In the first week of April, Abdus Salam was driving a stroke patient in his ambulance to the capital from Brahmanbaria, an eastern Bangladesh district. It took the vehicle nearly four hours to make the 110km journey to enter Dhaka city and was immediately stuck in typical Dhaka traffic that ate up three more hours.
After the painstaking journey wailing siren and using the wrong side of the lane, when Salam managed to reach the National Institute of Neurosciences Hospital in Agargaon, the patient's condition deteriorated significantly. Eventually, he died.
"We are left with no choice but to use the wrong side of lanes when we transport critical patients and Dhaka roads are clogged. Often a five-minute drive takes more than two hours," said Salam, clearly frustrated.
Ambulance drivers said they often carry critical patients on the wrong lane after requesting police. But when both the lanes are gridlocked, they can only wait regardless of the patient's condition.
Ambulance driver Sohrab Ali said although police allow them to take the wrong lane when transporting patients to hospitals, they cannot do the same when they are en route to pick up the patients; in case they are forced to use the wrong lane they are slapped with a fine.
"It happens rather often that critical patients are pronounced dead after we reach the hospital," he added.
Dr Shafiqul Islam, associate professor (neurosurgery) of the Dhaka Medical College Hospital, told The Business Standard that for a stroke patient, the sooner the treatment begins, the better.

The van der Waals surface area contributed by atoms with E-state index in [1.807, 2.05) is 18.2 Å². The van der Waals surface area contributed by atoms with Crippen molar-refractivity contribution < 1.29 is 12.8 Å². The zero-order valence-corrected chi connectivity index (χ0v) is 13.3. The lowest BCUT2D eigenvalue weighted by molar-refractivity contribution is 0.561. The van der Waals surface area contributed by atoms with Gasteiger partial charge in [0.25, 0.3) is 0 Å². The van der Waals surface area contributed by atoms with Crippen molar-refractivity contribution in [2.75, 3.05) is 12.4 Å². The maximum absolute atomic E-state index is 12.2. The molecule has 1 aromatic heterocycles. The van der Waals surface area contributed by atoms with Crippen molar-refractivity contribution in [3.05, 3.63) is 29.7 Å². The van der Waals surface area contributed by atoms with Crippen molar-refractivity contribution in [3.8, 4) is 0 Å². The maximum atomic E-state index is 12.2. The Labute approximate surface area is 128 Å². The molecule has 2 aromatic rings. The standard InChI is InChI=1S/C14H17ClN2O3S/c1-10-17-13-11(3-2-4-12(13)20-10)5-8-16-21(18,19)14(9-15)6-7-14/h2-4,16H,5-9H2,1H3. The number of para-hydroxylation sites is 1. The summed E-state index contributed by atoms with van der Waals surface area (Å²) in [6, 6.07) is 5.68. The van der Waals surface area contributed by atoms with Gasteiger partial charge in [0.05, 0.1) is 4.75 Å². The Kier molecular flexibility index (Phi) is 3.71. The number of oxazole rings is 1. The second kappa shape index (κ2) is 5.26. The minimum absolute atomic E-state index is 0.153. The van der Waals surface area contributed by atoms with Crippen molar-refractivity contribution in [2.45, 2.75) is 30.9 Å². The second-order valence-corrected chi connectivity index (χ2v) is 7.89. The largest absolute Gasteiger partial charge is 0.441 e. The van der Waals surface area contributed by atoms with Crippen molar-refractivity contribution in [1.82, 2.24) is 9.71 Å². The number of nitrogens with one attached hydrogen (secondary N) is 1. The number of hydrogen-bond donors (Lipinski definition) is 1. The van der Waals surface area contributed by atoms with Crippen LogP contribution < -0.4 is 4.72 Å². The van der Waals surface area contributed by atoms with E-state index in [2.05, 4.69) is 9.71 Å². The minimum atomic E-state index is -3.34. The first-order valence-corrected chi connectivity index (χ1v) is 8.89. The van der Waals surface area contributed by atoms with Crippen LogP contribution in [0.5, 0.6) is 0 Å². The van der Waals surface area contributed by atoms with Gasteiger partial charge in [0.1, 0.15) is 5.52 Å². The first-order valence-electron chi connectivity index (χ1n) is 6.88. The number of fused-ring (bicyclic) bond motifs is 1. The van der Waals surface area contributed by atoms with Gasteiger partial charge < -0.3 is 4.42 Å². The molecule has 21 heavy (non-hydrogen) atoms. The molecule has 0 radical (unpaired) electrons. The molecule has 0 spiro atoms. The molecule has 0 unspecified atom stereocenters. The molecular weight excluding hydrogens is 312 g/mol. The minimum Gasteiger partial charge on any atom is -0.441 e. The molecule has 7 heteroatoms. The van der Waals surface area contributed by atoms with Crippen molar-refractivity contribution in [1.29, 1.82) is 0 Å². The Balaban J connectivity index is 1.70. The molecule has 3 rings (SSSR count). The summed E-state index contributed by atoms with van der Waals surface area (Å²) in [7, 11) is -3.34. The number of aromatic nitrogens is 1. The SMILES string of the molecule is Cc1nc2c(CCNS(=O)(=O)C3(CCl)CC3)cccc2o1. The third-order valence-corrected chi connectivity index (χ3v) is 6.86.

"Every minute is important for a stroke patient. But critical hours are often wasted in traffic congestion," he said.
The physician added that stroke-led disability risks for patients are reduced if the treatment can begin within four hours of the stroke. But most patients cannot avail treatment within that time frame due to jam.
Prof Dr Harisul Hoque, Head of clinical cardiology at the Bangabandhu Sheikh Mujib Medical University told TBS that delayed arrival of cardiac patients in hospital due to traffic congestion is a common problem.
"Delays in cardiac treatment reduce chances for survival. In case of cardiac arrest, every minute is vital," he added.
Shaikh Muhammad Mehedi Ahsan, general secretary of the Bangladesh Institute of Planners (BIP), said, "By building unplanned cities, we have essentially become an inhuman nation even though we are registering remarkable economic development."
He stressed that separate lanes are essential for emergency services including ambulances, and said the capacity of the road has been reduced due to garbage dumping, illegal parking and the ongoing construction of metro rail. Hawkers and vendors have also added to the problem by illegally occupying the sidewalks.
"The full capacity of the existing road needs to be used if we want to introduce emergency lanes," he added.